27.  The issues for this House, therefore, are (1) whether accommodation which it is not reasonable to expect the applicant to continue to occupy can nevertheless be suitable accommodation for the purposes of the duty under section 193(2); (2) whether the council’s allocation policy was unlawful in giving greater priority to people in temporary accommodation than to people left in accommodation which it was not reasonable for them to occupy; and (3) the remedies for breach of the duty under section 193(2).

The Manchester case

28.  Ms Moran is a young woman with two children, who were aged three and two at the time of the relevant events in 2006. She also has mental health problems and “chronic poor coping skills". She had a secure tenancy of a house in Moss Side, Manchester, which she left with her two children on 20 September 2006 because of domestic violence from her former partner. (She had done so twice before.) She went first to Trafford Women’s Aid but moved on 18 October 2006 to North Manchester Women’s Aid to be nearer to her mother and further from her partner.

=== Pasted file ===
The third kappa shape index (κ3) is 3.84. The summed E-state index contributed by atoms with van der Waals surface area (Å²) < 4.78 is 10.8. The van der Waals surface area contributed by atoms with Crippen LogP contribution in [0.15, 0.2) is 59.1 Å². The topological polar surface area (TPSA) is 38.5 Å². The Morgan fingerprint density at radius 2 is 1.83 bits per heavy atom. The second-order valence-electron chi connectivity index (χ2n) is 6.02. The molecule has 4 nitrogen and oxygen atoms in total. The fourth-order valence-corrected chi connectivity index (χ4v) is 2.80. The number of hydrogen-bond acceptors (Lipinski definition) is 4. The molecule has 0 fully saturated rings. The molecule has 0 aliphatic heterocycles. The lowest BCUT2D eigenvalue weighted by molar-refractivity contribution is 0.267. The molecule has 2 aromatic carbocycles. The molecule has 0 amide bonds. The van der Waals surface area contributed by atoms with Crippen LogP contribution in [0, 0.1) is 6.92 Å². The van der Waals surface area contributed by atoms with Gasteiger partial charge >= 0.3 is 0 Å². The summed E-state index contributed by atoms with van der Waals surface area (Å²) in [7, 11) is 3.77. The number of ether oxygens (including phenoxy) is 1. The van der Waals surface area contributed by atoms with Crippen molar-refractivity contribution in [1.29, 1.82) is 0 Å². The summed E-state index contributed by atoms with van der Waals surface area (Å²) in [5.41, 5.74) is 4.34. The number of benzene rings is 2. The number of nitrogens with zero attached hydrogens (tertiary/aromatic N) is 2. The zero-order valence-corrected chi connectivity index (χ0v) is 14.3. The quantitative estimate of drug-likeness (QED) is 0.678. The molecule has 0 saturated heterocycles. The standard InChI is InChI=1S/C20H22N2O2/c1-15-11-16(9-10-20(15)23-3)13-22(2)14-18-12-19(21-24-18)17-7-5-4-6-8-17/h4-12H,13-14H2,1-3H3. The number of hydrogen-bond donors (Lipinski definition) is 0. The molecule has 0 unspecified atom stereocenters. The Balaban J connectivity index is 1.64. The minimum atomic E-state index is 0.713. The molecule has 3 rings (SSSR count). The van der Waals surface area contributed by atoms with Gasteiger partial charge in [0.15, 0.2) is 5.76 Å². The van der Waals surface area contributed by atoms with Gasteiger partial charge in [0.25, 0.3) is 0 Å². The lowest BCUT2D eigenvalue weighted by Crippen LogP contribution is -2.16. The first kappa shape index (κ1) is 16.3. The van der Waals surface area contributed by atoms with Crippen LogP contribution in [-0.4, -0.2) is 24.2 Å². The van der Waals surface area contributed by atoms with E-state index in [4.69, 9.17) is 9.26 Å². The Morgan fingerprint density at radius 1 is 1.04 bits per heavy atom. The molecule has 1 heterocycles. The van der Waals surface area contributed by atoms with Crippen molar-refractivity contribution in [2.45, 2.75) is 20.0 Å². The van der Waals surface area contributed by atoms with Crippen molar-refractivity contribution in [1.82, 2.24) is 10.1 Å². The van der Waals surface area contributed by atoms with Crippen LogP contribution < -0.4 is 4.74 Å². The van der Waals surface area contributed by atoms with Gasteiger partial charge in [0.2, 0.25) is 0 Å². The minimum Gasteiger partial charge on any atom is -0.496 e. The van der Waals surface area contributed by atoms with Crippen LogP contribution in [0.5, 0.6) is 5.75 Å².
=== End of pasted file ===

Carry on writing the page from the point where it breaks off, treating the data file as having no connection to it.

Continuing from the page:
29.   She signed a licence agreement which did not entitle her to any particular room but allowed her to stay there “as long as you need it while you decide what to do". Because it was a safe house for women and children escaping domestic violence, there were some special rules - such as not to bring any men into the refuge or the surrounding area, not to have any visitors or to give the address to anyone, and not to have contact with the neighbours or disclose the nature of the building. Breach of the rules could lead to withdrawal of the licence, as could failure to pay the accommodation charge, violence, threatening behaviour, harassment or any behaviour which caused nuisance or annoyance to residents, visitors or staff. All members of staff had authority to ask her to leave immediately.